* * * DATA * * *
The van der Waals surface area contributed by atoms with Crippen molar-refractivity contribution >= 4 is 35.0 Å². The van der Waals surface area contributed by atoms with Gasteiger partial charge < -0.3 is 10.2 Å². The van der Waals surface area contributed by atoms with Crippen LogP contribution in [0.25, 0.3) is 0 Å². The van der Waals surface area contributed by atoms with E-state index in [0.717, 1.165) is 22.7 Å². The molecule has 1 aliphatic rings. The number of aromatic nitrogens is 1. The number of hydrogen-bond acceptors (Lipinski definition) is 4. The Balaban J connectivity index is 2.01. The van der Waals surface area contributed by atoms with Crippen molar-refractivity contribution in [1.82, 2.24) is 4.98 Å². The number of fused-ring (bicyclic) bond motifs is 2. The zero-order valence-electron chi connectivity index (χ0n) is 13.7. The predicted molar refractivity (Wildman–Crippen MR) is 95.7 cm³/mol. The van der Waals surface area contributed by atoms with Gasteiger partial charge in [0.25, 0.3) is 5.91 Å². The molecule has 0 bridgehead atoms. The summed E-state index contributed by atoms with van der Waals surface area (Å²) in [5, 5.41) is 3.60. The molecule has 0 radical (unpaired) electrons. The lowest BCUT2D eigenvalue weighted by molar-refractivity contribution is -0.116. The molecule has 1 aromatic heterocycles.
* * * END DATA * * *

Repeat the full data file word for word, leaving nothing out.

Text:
The van der Waals surface area contributed by atoms with Crippen molar-refractivity contribution >= 4 is 35.0 Å². The van der Waals surface area contributed by atoms with Gasteiger partial charge < -0.3 is 10.2 Å². The van der Waals surface area contributed by atoms with Crippen LogP contribution in [0.25, 0.3) is 0 Å². The van der Waals surface area contributed by atoms with E-state index in [0.717, 1.165) is 22.7 Å². The molecule has 1 aliphatic rings. The number of aromatic nitrogens is 1. The number of hydrogen-bond acceptors (Lipinski definition) is 4. The Balaban J connectivity index is 2.01. The van der Waals surface area contributed by atoms with Crippen molar-refractivity contribution in [1.82, 2.24) is 4.98 Å². The number of fused-ring (bicyclic) bond motifs is 2. The zero-order valence-electron chi connectivity index (χ0n) is 13.7. The predicted molar refractivity (Wildman–Crippen MR) is 95.7 cm³/mol. The van der Waals surface area contributed by atoms with Gasteiger partial charge in [0.25, 0.3) is 5.91 Å². The molecule has 0 bridgehead atoms. The summed E-state index contributed by atoms with van der Waals surface area (Å²) in [5, 5.41) is 3.60. The molecule has 0 radical (unpaired) electrons. The lowest BCUT2D eigenvalue weighted by molar-refractivity contribution is -0.116. The molecule has 1 aromatic heterocycles.